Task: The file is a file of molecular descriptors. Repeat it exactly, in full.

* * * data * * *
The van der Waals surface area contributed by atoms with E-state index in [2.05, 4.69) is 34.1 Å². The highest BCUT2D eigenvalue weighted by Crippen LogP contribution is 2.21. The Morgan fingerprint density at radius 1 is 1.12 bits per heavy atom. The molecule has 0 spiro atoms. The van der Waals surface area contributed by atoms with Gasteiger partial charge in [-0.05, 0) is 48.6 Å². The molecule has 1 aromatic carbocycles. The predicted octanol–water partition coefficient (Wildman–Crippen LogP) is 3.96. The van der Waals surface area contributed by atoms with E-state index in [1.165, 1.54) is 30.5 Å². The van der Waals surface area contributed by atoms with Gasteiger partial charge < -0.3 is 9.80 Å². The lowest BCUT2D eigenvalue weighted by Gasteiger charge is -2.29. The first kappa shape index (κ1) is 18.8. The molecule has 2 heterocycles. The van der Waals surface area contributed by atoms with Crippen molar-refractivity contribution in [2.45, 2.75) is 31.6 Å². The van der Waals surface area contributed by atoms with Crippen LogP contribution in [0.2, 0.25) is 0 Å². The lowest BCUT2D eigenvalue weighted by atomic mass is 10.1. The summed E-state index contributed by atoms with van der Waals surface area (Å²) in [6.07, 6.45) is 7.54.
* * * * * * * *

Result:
The van der Waals surface area contributed by atoms with E-state index in [2.05, 4.69) is 34.1 Å². The highest BCUT2D eigenvalue weighted by Crippen LogP contribution is 2.21. The Morgan fingerprint density at radius 1 is 1.12 bits per heavy atom. The molecule has 0 spiro atoms. The van der Waals surface area contributed by atoms with Gasteiger partial charge in [-0.05, 0) is 48.6 Å². The molecule has 1 aromatic carbocycles. The predicted octanol–water partition coefficient (Wildman–Crippen LogP) is 3.96. The van der Waals surface area contributed by atoms with E-state index in [1.165, 1.54) is 30.5 Å². The van der Waals surface area contributed by atoms with Gasteiger partial charge < -0.3 is 9.80 Å². The lowest BCUT2D eigenvalue weighted by Gasteiger charge is -2.29. The first kappa shape index (κ1) is 18.8. The molecule has 2 heterocycles. The van der Waals surface area contributed by atoms with Crippen molar-refractivity contribution in [2.45, 2.75) is 31.6 Å². The van der Waals surface area contributed by atoms with Crippen LogP contribution in [0.2, 0.25) is 0 Å². The lowest BCUT2D eigenvalue weighted by atomic mass is 10.1. The summed E-state index contributed by atoms with van der Waals surface area (Å²) in [6.07, 6.45) is 7.54.